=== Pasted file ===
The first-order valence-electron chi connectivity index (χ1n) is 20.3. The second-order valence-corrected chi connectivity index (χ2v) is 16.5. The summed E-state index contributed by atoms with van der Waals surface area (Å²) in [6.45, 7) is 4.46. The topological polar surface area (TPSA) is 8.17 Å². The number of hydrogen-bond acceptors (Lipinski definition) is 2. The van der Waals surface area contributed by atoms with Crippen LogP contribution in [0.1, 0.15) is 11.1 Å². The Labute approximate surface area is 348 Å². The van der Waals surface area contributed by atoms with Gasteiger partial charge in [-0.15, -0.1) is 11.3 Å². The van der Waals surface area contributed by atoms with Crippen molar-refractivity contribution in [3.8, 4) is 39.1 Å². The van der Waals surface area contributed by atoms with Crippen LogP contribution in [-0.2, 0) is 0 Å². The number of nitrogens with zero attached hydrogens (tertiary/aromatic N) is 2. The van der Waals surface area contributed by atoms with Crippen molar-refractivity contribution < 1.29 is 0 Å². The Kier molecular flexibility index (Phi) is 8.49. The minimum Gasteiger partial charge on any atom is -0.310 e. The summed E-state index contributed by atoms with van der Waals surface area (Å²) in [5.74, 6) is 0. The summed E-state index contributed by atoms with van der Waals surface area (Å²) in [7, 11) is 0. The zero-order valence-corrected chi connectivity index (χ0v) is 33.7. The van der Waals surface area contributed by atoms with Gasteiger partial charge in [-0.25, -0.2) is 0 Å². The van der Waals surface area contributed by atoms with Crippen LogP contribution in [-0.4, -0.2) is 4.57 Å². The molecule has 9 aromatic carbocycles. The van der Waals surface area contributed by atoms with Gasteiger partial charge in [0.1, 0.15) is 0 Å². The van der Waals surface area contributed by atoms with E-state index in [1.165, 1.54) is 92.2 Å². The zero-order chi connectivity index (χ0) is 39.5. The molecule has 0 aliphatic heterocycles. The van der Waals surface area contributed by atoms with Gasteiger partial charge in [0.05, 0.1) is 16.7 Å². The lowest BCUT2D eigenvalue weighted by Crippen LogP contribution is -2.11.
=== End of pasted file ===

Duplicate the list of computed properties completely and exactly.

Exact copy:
The first-order valence-electron chi connectivity index (χ1n) is 20.3. The second-order valence-corrected chi connectivity index (χ2v) is 16.5. The summed E-state index contributed by atoms with van der Waals surface area (Å²) in [6.45, 7) is 4.46. The topological polar surface area (TPSA) is 8.17 Å². The number of hydrogen-bond acceptors (Lipinski definition) is 2. The van der Waals surface area contributed by atoms with Crippen LogP contribution in [0.1, 0.15) is 11.1 Å². The Labute approximate surface area is 348 Å². The van der Waals surface area contributed by atoms with Gasteiger partial charge in [-0.15, -0.1) is 11.3 Å². The van der Waals surface area contributed by atoms with Crippen molar-refractivity contribution in [3.8, 4) is 39.1 Å². The van der Waals surface area contributed by atoms with Crippen LogP contribution in [-0.2, 0) is 0 Å². The number of nitrogens with zero attached hydrogens (tertiary/aromatic N) is 2. The van der Waals surface area contributed by atoms with Crippen molar-refractivity contribution < 1.29 is 0 Å². The Kier molecular flexibility index (Phi) is 8.49. The minimum Gasteiger partial charge on any atom is -0.310 e. The summed E-state index contributed by atoms with van der Waals surface area (Å²) in [5.74, 6) is 0. The summed E-state index contributed by atoms with van der Waals surface area (Å²) in [7, 11) is 0. The zero-order valence-corrected chi connectivity index (χ0v) is 33.7. The van der Waals surface area contributed by atoms with Gasteiger partial charge in [-0.25, -0.2) is 0 Å². The van der Waals surface area contributed by atoms with Crippen LogP contribution in [-0.4, -0.2) is 4.57 Å². The molecule has 9 aromatic carbocycles. The van der Waals surface area contributed by atoms with Gasteiger partial charge in [0.1, 0.15) is 0 Å². The van der Waals surface area contributed by atoms with E-state index in [1.165, 1.54) is 92.2 Å². The zero-order chi connectivity index (χ0) is 39.5. The molecule has 0 aliphatic heterocycles. The van der Waals surface area contributed by atoms with Gasteiger partial charge in [0.05, 0.1) is 16.7 Å². The lowest BCUT2D eigenvalue weighted by Crippen LogP contribution is -2.11.